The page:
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Molluscan Shellfish Illness Reviews

The Molluscan Shellfish illness Reviews presented a history of shellfish-vectored illnesses, which was associated with consumption of clams, oysters, mussels, and scallops that occurred in the past nine decades. A typhoid fever was a significant public health problem among consumers of raw molluscan shellfish earlier in this century.

The Molluscan Shellfish illness Reviews resulted to the development of more effective sewage treatment procedures and the institution of a national program following these outbreaks led to a series of measures which eventually eliminated shellfish-associated typhoid fever. Present-day problems associated with this food source still involve some wastewater borne bacterial illnesses. However, the principal public health concerns are with wastewater-derived viral pathogens and with bacterial agents of an environmental origin. The nature, occurrence, and magnitude of these public health problems are described.

The Molluscan Shellfish illness Reviews reveals that the Foodborne viral infections are caused mainly by two types of virus, Norwalk-like viruses which cause gastroenteritis and Hepatitis A virus which causes hepatitis. All food borne viruses originate from the human intestine and contamination of molluscan shellfish that occurs either during preparation by infected food handlers or by contact with sewage sludge or polluted water.

The Molluscan Shellfish illness Reviews concluded to ensure control measures that would mainly depend on education and good factory and kitchen hygiene of food handlers. The food handlers suffering from symptoms should be excluded from work immediately and all staff made aware of the ease with which viral contamination is transmitted. The use of clean water for irrigation of crops that are likely to be eaten raw and cultivation of molluscan shellfish in sewage-free seawater are also essential to prevent viral contamination of food.

The Molluscan Shellfish illness Reviews further say that the food borne viruses are a common human infection that can occur either by the consumption of contaminated food, or from person to person through body contact or release of aerosols. The greatest risk of food borne illness occurs from catering operations preparing ready to eat foods, although food borne spread is difficult to prove.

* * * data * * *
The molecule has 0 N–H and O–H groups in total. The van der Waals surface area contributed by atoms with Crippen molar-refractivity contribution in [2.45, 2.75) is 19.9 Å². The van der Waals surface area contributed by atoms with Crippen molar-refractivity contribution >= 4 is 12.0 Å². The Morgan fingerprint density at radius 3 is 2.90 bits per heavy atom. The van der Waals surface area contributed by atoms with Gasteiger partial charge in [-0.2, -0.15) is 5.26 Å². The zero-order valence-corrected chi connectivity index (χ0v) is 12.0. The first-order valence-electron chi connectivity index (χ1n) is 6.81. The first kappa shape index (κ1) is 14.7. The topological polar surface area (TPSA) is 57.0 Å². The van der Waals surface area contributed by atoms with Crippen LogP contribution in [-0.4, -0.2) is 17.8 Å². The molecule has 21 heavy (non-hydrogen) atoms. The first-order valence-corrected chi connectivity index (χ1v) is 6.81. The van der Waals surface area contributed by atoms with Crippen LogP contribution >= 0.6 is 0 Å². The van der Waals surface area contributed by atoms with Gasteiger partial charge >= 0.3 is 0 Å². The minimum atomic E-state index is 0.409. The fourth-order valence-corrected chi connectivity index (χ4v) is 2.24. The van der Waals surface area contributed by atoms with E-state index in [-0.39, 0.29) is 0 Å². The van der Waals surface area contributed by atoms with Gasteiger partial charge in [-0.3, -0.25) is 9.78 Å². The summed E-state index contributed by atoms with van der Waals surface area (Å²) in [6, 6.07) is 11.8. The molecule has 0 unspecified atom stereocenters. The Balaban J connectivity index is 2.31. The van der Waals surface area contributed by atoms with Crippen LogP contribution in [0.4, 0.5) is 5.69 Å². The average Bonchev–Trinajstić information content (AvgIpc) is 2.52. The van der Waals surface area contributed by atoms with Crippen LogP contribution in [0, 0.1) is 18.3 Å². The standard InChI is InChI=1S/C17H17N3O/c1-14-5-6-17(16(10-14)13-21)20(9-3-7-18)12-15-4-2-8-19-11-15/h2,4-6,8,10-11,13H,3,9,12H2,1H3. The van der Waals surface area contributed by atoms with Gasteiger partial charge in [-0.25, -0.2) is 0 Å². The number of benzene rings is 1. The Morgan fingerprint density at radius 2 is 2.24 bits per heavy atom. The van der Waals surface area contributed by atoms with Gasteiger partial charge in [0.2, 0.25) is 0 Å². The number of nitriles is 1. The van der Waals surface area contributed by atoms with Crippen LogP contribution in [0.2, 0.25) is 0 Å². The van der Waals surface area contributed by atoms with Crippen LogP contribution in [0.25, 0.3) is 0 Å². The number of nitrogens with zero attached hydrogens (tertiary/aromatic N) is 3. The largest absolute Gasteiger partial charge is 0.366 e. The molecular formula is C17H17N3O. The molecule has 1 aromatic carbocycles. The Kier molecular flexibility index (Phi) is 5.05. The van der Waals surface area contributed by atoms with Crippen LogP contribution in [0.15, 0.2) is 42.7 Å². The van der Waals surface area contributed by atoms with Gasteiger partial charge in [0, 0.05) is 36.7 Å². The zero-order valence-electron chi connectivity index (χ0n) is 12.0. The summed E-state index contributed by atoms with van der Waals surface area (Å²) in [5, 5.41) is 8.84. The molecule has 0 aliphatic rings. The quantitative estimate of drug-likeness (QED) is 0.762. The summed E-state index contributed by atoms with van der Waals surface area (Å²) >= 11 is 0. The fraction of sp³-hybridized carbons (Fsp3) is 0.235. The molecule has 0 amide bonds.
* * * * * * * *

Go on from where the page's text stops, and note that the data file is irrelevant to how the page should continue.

The molluscan shellfish, such as clams, oysters, and mussels, which are served raw or partially cooked, present the greatest risk of likelihood of illness to consumers. These shellfish concentrate environmental contaminants and microorganisms in their flesh. Only about 33,000 of the estimated 6.5 million to 33 million cases of foodborne illnesses that occur each year in this country are estimated to be attributed to seafood, representing less than half of 1 percent of the total. However, if seafood consumption increases, so will exposure to risks from seafood-carried diseases.

The Molluscan Shellfish illness Reviews explains that the viruses require a host in order to multiply, and the original source of all food borne viruses is the human intestine. The main food type associated with food borne viruses is molluscan shellfish such as oysters, cockles and mussels, which are usually found in shallow coastal or estuarine waters, commonly near sewage outlets. Them molluscs are either eaten raw or after a mild heat process, which if poorly controlled may not inactivate virus particles present.

The cultivation of molluscan shellfish in clean water is therefore paramount in the control of viral contamination. Although molluscs are the most clearly implicated source of food borne viral illness, they do not necessarily cause most illness as concluded by the Molluscan Shellfish illness Reviews.